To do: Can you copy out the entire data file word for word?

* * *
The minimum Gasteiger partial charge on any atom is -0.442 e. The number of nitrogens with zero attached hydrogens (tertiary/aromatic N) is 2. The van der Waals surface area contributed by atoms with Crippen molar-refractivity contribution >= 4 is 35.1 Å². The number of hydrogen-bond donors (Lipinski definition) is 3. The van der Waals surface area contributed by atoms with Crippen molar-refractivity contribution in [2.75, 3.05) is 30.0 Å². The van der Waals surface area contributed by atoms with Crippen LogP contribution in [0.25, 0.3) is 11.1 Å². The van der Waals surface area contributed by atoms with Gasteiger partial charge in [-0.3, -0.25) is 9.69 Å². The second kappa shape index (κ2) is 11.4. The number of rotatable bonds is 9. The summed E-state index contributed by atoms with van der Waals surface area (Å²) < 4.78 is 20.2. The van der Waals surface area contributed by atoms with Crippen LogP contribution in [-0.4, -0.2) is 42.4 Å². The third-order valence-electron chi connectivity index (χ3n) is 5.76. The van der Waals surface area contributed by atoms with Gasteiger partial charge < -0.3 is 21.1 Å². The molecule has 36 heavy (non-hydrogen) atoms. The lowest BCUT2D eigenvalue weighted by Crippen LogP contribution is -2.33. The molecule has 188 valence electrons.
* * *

The minimum Gasteiger partial charge on any atom is -0.442 e. The number of nitrogens with zero attached hydrogens (tertiary/aromatic N) is 2. The van der Waals surface area contributed by atoms with Crippen molar-refractivity contribution >= 4 is 35.1 Å². The number of hydrogen-bond donors (Lipinski definition) is 3. The van der Waals surface area contributed by atoms with Crippen molar-refractivity contribution in [2.75, 3.05) is 30.0 Å². The van der Waals surface area contributed by atoms with Crippen LogP contribution in [0.25, 0.3) is 11.1 Å². The van der Waals surface area contributed by atoms with Gasteiger partial charge in [-0.3, -0.25) is 9.69 Å². The second kappa shape index (κ2) is 11.4. The number of rotatable bonds is 9. The summed E-state index contributed by atoms with van der Waals surface area (Å²) < 4.78 is 20.2. The van der Waals surface area contributed by atoms with Crippen LogP contribution in [-0.4, -0.2) is 42.4 Å². The third-order valence-electron chi connectivity index (χ3n) is 5.76. The van der Waals surface area contributed by atoms with Gasteiger partial charge < -0.3 is 21.1 Å². The molecule has 36 heavy (non-hydrogen) atoms. The lowest BCUT2D eigenvalue weighted by Crippen LogP contribution is -2.33. The molecule has 188 valence electrons.